Wednesday, December 31, 2014
After my last post sharing my experience in Larkhill range, I realised that fire discpline language has changed a lot. From “Mike Target” to “Fire Mission Regiment.”
Yes language is a living thing and it changes over time and environment. OMG (Oh My God) looks more like an oil grading. YAHOO sounds like a happy Tarzen getting ready to mate. Xcome is not coming. And we cannot stop to protest that we are old school and connot understand the new language.
Fire discipline is the precise language between the OPO, GPO and guns. It is the language for fire orders. It is meant to be the holy grail of gunnery. We must be very precise and it should be without any ambiquity, particularly when interoperating with other artilleries in the world.
Allow me to mention some old weird language as I remember them, least we forget them. These fire orders had served in many world wars and campaigns.
Go left/Go right
Fire by order
How many of the above fire orders are still being used or remembered ?
Old school circa 1960s
Posted by Allen Lai at 14:30
Sunday, December 28, 2014
An OPO position in Salisbury range
It was a cold mid morning in November 1965. It was cold by any standard as we had an early winter that year. The UK was in the midst of their Cold War and we were in the midst of the cold weather. We had our standard pakka jacket, not the white pakka jacket issued for the artic environment. How I wished we could wear our own Dalchan’s great trench coat that was designed and fit for WW1.
We were in the Regimental Hide in a clump of woods in the Salsbury Plains, South South East of London. We were finishing our YO course in Larkhill and this was our final life firing exercise in the Salsbury Range. The clump of woods was badly beaten up and worn out with almost daily use by artillery units on exercise, somewhat like Papa position in Asahan range. Tank and APC tracks in the hide were Highway-wide. Our new digital camouflage nets and tree branches made up for our hide.
I was exercise Assistant Adjutant for the redeployment and I was the duty officer for the day. I had just finished my warm cuppa and the day, whilst wet, gloomy and misarable morning looked good. I was exercise GPO for the past two days and had took the toll in a Bty Command Post with an AIG breathing down our necks. Hawkish, firm and no nonsense. We were on our final exercise and we were to be evaluated. Being Assistant Adjutant would give me a break. Or so I thought.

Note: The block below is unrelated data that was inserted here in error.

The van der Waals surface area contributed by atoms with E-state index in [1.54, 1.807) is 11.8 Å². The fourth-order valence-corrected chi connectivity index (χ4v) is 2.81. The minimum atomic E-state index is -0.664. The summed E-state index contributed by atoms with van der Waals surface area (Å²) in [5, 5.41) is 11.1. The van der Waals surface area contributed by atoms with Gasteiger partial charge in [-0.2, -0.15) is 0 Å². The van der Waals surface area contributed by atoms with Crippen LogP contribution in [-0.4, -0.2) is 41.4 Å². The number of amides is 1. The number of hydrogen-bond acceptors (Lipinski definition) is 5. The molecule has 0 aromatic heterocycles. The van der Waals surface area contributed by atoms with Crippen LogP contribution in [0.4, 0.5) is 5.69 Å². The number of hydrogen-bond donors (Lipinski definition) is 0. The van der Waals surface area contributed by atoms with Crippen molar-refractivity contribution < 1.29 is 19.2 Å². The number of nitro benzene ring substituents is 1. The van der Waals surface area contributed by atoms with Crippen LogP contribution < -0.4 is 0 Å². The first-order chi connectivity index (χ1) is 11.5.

The wet morning mist was rising over the undulating ground as the sun rose just above the horizon. Salsbury range is quite huge and getting around to the various gun positions, OP positions and hides can be challenging. But as always, the RA guys had some tricks up their sleeves. There were actually several privately owned bars scattered all over the range. We would always drop in for a quick pint and asked for directions. We were told that the barmen knew the range area better than our school’s IGs. Just like in Asahan the ice cream man had the range details for the day.
The Greyhound Pub
“M Tgt, M Tgt, M Tgt” broke the silence as the sound cracked over the vehicle mounted C 48 radio set, which was our RFO net The signaller replied “M Tgt, M Tgt, M Tgt” and shouted “Mike target Sir.” Hearing M Tgt three times was something akin to our fire alarm drill “ Api Api Api”. Everything moves double quick time. If you were on duty you would sweat big time.
Oh my God ! A Regimental target whilst I was on my duty shift. One thing we did during the course was to write our crib or aid-memoire. Artillery Training Volume 111, 1962 Pamphlet No.2 ( Surface to Surface Artillery ), Technical Duties in the Field was our bible during the course. It was too much to digest and understood fully. The manual was prepared under the direction of The Chief of the Imperial General Staff, whoever he was at that time. IGs and AIG had a copy of AT VOL 3 as it was called, under their arms and we had our aid-memoires.
Quickly I had turned to the rear few pages of my aid-memoire looking for duties and tasks for the Assistant Adjutant. Got the page. Duties of the Assitant Adjutant. See Duties of the Adjutant.
I did not take notes on the duties of the Adjutant as I thought his duties was just to check young officers and to hand out duty officer duties (the usual take 7 ) in the Regiment.